Cherry eye refers to a prolapsed nictitating membrane.

Dogs have three eyelids. The third eyelid is the nictitating membrane. It supplies nutrients and oxygen to the eye through tear production. 

Once the fibrous attachment becomes weak and breaks, the tear gland moves more freely and causes irritation in the gland even more.  This irritation leads to swelling and will eventually form the red/pink swollen mass.

Brachycephalic breeds are most likely to experience issues with their nictitating membrane, hence the common cases of cherry eyes in Bulldogs. 

So be sure to keep a lookout for both eyes if you know your Bully has an issue with one eye. 

Sometimes, cherry eye can correct itself, but the more swollen and irritated it becomes, the more difficult it is to correct.  Contact your vet early.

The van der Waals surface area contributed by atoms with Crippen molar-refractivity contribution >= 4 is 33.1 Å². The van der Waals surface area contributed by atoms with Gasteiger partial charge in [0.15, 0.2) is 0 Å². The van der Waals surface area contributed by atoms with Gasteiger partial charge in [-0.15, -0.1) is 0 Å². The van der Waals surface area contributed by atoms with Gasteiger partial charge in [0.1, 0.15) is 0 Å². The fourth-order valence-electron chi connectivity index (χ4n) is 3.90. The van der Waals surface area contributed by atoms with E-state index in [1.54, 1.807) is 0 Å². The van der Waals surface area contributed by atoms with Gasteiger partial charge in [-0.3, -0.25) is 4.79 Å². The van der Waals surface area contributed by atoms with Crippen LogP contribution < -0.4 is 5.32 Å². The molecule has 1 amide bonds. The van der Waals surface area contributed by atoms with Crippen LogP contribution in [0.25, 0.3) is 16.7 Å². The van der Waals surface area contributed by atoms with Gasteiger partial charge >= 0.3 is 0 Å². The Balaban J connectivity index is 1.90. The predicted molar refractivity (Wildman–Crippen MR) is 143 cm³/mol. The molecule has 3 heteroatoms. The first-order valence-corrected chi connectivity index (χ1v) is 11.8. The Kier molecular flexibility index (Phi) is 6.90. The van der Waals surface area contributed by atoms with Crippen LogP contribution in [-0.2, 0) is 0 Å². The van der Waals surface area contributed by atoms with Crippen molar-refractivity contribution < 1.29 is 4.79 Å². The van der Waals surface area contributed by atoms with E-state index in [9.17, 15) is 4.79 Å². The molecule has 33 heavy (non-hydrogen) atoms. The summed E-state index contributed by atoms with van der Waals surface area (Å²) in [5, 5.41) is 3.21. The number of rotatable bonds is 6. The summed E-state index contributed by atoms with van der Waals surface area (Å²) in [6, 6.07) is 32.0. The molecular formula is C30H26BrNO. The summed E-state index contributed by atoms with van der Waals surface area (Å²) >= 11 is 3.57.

Here is the good news: There are several options for successful treatment which include surgical and non-surgical procedures depending on the severity of the ailment. 

One surgical procedure is to replace the third eyelid gland. Replacement of the gland will greatly reduce the risk to “dry eye” later in life, and tear production should remain similar.

Or your vet might opt for the  “pocketing method,” which requires suturing of tissue around the prolapse and encasing it in a layer of conjunctiva. 

Removal of the gland (old standard)  is not recommended because it reduces tear production in the eye which leads to dry eyes.